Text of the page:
Parents’ Beliefs and Intentions Toward Supporting Physical Activity Participation for Their Children With Disabilities

in Adapted Physical Activity Quarterly
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The purpose of this study was to examine validity and reliability evidence of a questionnaire regarding parents’ beliefs and intentions toward supporting physical activity (PA) participation of their children with disabilities (CWD). A total of 220 parents of CWD in South Korea completed a questionnaire that was developed using the theory of planned behavior (TPB). Exploratory factor analysis revealed that behavioral, control, and normative beliefs accounted for 31.13%, 20.45%, and 19.63% of the total variance of the intention, respectively. Reliability of entire scale was .85 using Cronbach’s alpha. Reliabilities of the 3 beliefs were .86, .82, and .87, respectively. Standard multiple-regression analysis indicated that behavioral and normative beliefs significantly predicted parents’ intention, p < .01. Intention was a significant predictor of parents’ behavior, p < .01. The results of this study indicated that the TPB can be useful to examine parental support for PA participation of their CWD.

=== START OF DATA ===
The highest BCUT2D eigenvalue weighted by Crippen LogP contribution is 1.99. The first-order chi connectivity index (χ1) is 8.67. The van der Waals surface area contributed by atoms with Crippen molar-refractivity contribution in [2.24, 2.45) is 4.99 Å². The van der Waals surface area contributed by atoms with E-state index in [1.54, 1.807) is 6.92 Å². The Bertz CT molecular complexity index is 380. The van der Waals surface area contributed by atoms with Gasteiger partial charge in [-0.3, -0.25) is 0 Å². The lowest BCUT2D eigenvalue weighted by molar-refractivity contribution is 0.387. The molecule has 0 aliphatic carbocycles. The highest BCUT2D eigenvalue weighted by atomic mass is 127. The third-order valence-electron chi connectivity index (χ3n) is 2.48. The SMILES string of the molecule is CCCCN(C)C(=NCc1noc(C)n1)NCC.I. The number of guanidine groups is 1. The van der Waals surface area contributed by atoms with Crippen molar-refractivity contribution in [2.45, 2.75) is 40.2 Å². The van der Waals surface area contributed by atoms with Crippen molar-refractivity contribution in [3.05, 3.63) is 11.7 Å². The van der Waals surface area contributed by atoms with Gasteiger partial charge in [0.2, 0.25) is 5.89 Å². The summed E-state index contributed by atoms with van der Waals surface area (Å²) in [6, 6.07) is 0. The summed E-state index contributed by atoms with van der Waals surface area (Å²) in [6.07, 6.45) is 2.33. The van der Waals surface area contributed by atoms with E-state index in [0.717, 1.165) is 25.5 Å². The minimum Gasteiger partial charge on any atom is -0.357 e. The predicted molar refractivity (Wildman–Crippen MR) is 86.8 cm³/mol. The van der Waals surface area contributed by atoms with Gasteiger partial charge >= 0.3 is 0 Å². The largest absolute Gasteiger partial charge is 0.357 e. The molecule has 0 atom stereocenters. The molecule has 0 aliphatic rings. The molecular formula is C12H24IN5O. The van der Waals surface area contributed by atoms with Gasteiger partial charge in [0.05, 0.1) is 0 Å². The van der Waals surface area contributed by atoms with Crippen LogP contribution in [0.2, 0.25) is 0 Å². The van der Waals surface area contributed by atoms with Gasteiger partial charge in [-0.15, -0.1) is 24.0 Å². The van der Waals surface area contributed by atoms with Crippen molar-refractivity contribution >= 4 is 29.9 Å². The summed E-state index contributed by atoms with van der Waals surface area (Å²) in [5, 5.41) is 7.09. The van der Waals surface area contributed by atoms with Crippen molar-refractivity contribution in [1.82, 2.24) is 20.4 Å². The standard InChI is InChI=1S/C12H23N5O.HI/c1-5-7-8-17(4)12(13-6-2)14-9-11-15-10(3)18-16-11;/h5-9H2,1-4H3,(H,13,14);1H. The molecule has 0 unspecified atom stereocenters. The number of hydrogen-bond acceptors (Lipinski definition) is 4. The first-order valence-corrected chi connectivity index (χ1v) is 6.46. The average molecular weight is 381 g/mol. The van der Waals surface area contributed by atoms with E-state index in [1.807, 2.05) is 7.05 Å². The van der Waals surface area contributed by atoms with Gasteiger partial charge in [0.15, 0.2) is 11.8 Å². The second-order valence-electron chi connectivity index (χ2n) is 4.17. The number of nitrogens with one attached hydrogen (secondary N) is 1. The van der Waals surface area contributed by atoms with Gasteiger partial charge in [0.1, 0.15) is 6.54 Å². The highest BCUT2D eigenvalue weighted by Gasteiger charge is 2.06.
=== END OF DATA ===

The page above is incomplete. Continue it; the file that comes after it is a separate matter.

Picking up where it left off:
Jeong is with the Dept of Physical Education Teacher Education, East Stroudsburg University of Pennsylvania, East Stroudsburg, PA. Kim is with the Dept of Kinesiology and Physical Education, Northern Illinois University, DeKalb, IL. Lee is with the Ewha Movement Center, Seoul, South Korea.

Address author correspondence to So-Yeun Kim at soyeunkim@niu.edu
Adapted Physical Activity Quarterly
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